on 12 September 2002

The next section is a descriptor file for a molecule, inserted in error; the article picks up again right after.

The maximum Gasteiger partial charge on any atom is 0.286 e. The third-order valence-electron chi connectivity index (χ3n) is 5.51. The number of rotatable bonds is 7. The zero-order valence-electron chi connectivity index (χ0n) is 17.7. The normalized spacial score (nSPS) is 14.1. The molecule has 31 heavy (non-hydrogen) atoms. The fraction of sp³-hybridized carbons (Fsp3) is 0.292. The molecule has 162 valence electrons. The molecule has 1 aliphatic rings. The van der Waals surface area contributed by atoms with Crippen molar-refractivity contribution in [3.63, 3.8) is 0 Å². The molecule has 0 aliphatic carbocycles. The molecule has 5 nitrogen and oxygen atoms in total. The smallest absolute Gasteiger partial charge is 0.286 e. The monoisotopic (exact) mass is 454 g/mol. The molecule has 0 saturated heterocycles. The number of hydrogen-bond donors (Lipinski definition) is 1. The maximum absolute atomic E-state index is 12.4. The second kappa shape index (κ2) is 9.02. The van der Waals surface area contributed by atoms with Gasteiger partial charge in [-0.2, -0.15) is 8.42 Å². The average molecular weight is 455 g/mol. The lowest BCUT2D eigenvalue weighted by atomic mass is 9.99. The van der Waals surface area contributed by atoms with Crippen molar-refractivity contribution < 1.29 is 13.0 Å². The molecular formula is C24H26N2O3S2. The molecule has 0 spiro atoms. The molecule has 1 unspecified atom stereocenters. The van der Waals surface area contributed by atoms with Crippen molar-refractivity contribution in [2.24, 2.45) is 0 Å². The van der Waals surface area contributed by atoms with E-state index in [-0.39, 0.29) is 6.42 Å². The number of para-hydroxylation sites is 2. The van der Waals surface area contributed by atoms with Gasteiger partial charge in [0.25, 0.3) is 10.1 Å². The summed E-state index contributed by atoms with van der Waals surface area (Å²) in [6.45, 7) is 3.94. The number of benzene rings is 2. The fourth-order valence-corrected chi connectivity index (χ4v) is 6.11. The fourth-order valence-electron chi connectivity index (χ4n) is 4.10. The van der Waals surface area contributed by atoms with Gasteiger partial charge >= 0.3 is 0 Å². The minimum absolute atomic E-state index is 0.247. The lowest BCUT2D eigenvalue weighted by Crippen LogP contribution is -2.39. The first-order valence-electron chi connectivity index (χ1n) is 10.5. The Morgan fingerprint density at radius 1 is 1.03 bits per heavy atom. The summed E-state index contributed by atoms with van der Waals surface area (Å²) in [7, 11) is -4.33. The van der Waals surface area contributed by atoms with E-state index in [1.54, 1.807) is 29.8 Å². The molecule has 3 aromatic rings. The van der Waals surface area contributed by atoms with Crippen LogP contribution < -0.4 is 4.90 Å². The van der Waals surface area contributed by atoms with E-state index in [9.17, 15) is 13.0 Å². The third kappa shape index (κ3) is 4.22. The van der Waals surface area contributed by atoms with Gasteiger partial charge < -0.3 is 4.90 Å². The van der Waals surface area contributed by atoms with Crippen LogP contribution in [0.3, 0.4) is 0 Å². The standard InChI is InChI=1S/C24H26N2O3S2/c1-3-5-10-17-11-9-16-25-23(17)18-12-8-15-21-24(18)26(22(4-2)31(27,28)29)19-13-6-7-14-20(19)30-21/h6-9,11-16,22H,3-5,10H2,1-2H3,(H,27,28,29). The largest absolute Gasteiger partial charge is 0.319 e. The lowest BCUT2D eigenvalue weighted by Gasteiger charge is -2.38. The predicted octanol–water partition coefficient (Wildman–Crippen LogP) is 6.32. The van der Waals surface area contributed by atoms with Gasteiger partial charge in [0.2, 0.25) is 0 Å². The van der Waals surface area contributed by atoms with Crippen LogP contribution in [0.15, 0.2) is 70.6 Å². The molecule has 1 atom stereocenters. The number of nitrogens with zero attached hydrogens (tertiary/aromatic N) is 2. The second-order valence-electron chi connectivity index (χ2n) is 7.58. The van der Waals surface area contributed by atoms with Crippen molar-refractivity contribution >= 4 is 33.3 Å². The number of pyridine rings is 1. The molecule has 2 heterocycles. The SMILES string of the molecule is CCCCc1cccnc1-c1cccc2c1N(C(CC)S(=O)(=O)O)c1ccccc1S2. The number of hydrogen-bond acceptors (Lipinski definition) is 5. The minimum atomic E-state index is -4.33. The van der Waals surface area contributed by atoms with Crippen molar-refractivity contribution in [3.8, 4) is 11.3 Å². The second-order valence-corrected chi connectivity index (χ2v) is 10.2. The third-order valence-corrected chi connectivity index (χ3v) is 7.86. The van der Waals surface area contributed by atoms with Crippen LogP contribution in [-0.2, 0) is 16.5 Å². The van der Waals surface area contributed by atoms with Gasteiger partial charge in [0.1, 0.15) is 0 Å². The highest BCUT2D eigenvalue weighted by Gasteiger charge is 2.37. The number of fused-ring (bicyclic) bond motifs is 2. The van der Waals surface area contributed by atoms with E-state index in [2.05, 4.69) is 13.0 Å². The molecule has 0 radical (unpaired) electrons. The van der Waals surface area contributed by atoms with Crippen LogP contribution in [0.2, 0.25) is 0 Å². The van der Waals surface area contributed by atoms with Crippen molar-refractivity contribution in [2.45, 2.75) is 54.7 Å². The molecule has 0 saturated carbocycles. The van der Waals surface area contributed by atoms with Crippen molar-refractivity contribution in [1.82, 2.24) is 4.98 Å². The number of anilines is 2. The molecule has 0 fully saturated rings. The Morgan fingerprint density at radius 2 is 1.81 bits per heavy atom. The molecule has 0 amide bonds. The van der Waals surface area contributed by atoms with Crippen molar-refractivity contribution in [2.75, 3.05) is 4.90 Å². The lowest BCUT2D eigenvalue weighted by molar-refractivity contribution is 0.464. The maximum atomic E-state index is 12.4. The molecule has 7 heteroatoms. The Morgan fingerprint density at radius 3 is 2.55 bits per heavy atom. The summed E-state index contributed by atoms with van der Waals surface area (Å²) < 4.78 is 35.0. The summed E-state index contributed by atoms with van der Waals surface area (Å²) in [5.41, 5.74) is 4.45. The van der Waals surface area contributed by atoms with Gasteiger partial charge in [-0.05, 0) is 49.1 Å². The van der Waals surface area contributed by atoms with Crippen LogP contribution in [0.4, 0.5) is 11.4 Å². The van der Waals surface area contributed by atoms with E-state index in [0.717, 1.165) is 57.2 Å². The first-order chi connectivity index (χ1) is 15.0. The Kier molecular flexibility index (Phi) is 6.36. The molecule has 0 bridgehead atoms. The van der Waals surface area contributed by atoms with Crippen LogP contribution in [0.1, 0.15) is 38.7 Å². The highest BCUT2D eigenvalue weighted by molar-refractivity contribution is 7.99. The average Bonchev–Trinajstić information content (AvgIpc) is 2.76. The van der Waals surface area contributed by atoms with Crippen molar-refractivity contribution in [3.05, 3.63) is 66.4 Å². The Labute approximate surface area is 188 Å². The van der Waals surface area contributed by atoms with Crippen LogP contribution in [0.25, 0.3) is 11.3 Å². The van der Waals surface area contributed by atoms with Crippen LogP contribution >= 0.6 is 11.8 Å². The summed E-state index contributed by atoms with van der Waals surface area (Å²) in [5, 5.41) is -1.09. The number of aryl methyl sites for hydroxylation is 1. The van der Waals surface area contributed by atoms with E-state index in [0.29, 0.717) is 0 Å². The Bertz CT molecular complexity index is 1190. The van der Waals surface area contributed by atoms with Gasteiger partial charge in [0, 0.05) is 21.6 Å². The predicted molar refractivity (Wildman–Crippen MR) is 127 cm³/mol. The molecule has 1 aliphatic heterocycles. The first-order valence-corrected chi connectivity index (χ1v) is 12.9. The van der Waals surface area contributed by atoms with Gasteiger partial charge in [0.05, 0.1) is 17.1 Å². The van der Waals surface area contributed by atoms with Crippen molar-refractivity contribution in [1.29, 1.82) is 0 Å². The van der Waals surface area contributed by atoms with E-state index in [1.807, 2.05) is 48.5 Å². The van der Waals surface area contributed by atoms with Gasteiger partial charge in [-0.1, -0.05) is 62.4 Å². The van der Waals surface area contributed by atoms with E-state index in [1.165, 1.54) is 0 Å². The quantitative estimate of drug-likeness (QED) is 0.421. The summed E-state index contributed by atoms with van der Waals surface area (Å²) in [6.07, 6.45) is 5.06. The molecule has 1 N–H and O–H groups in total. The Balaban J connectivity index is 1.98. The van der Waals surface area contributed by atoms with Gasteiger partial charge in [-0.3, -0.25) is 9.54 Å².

Concise and tightly written, this is a good place to start for anyone who wants to expand there knowledge on the history of the Vietnam War film. Although little more than a reference guide, Russell provides a decent range of material from the most well known movies of the genre to the smaller, well guarded gems to the little unheard of pictures produced by the Vietnamese. The themes tackled are well handled and Russell provides a number of perceptive and sensitive observations on the nature of each films message and the genre as a whole. However, one of the few problems within the book is that Russell confines each movie to one singular genre, without developng further elements that are apparent in each movie. Yet at 96 pages this can be forgiven and keeps for a concise, straightforward read which is not bogged down in a more arduous academic style. Like I said, this book is best seen as a quick start reference guide and anyone who enjoys the read (and who watches the movies analysed) will no doubt progress to more substantial publications. Just remember though, don't be fooled by any critic in their opinion of Full Metal Jacket. Probably the most historically accurate Vietnam movie evermade, which can be attributed to the beautifully sardonic dialogue of the film rather than its visual perceptions, although Russell and many others will fail to acknowledge that to you.